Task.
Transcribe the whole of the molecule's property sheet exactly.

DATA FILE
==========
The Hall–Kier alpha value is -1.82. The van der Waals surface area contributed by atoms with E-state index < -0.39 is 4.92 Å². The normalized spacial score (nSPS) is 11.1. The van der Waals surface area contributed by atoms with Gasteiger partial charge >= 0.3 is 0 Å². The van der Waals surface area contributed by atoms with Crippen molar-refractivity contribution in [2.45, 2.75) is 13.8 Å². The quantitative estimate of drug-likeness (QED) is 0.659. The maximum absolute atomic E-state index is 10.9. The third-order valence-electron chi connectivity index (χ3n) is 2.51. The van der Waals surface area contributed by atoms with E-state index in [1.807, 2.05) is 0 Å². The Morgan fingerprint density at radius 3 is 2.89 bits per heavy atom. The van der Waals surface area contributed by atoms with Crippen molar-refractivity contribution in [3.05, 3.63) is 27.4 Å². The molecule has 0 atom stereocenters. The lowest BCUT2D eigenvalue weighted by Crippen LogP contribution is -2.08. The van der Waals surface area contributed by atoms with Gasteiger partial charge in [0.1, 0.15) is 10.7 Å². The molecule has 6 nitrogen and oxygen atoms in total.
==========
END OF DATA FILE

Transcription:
The Hall–Kier alpha value is -1.82. The van der Waals surface area contributed by atoms with E-state index < -0.39 is 4.92 Å². The normalized spacial score (nSPS) is 11.1. The van der Waals surface area contributed by atoms with Gasteiger partial charge >= 0.3 is 0 Å². The van der Waals surface area contributed by atoms with Crippen molar-refractivity contribution in [2.45, 2.75) is 13.8 Å². The quantitative estimate of drug-likeness (QED) is 0.659. The maximum absolute atomic E-state index is 10.9. The third-order valence-electron chi connectivity index (χ3n) is 2.51. The van der Waals surface area contributed by atoms with E-state index in [1.807, 2.05) is 0 Å². The Morgan fingerprint density at radius 3 is 2.89 bits per heavy atom. The van der Waals surface area contributed by atoms with Crippen molar-refractivity contribution in [3.05, 3.63) is 27.4 Å². The molecule has 0 atom stereocenters. The lowest BCUT2D eigenvalue weighted by Crippen LogP contribution is -2.08. The van der Waals surface area contributed by atoms with Gasteiger partial charge in [0.1, 0.15) is 10.7 Å². The molecule has 6 nitrogen and oxygen atoms in total.